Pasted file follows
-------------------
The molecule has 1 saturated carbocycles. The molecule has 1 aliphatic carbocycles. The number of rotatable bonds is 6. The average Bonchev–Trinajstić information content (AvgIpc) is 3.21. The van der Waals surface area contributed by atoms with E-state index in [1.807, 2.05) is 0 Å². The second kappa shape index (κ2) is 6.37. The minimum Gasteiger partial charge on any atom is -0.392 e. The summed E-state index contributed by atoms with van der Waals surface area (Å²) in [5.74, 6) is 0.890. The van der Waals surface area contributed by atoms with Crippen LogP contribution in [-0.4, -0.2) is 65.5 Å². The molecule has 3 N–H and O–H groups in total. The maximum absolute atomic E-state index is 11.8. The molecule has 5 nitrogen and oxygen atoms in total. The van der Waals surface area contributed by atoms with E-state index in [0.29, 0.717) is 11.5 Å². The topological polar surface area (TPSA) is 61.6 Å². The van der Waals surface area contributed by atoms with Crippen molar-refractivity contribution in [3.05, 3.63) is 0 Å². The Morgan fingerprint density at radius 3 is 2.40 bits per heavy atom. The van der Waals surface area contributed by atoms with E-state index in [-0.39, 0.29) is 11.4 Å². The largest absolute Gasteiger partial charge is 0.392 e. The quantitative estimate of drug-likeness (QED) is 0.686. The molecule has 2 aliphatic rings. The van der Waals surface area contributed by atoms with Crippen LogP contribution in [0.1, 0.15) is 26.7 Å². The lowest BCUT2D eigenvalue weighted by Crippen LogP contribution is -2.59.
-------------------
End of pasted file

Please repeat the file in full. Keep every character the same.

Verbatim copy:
The molecule has 1 saturated carbocycles. The molecule has 1 aliphatic carbocycles. The number of rotatable bonds is 6. The average Bonchev–Trinajstić information content (AvgIpc) is 3.21. The van der Waals surface area contributed by atoms with E-state index in [1.807, 2.05) is 0 Å². The second kappa shape index (κ2) is 6.37. The minimum Gasteiger partial charge on any atom is -0.392 e. The summed E-state index contributed by atoms with van der Waals surface area (Å²) in [5.74, 6) is 0.890. The van der Waals surface area contributed by atoms with Crippen LogP contribution in [-0.4, -0.2) is 65.5 Å². The molecule has 3 N–H and O–H groups in total. The maximum absolute atomic E-state index is 11.8. The molecule has 5 nitrogen and oxygen atoms in total. The van der Waals surface area contributed by atoms with E-state index in [0.29, 0.717) is 11.5 Å². The topological polar surface area (TPSA) is 61.6 Å². The van der Waals surface area contributed by atoms with Crippen molar-refractivity contribution in [3.05, 3.63) is 0 Å². The Morgan fingerprint density at radius 3 is 2.40 bits per heavy atom. The van der Waals surface area contributed by atoms with E-state index in [-0.39, 0.29) is 11.4 Å². The largest absolute Gasteiger partial charge is 0.392 e. The quantitative estimate of drug-likeness (QED) is 0.686. The molecule has 2 aliphatic rings. The van der Waals surface area contributed by atoms with Crippen LogP contribution in [0.1, 0.15) is 26.7 Å². The lowest BCUT2D eigenvalue weighted by Crippen LogP contribution is -2.59.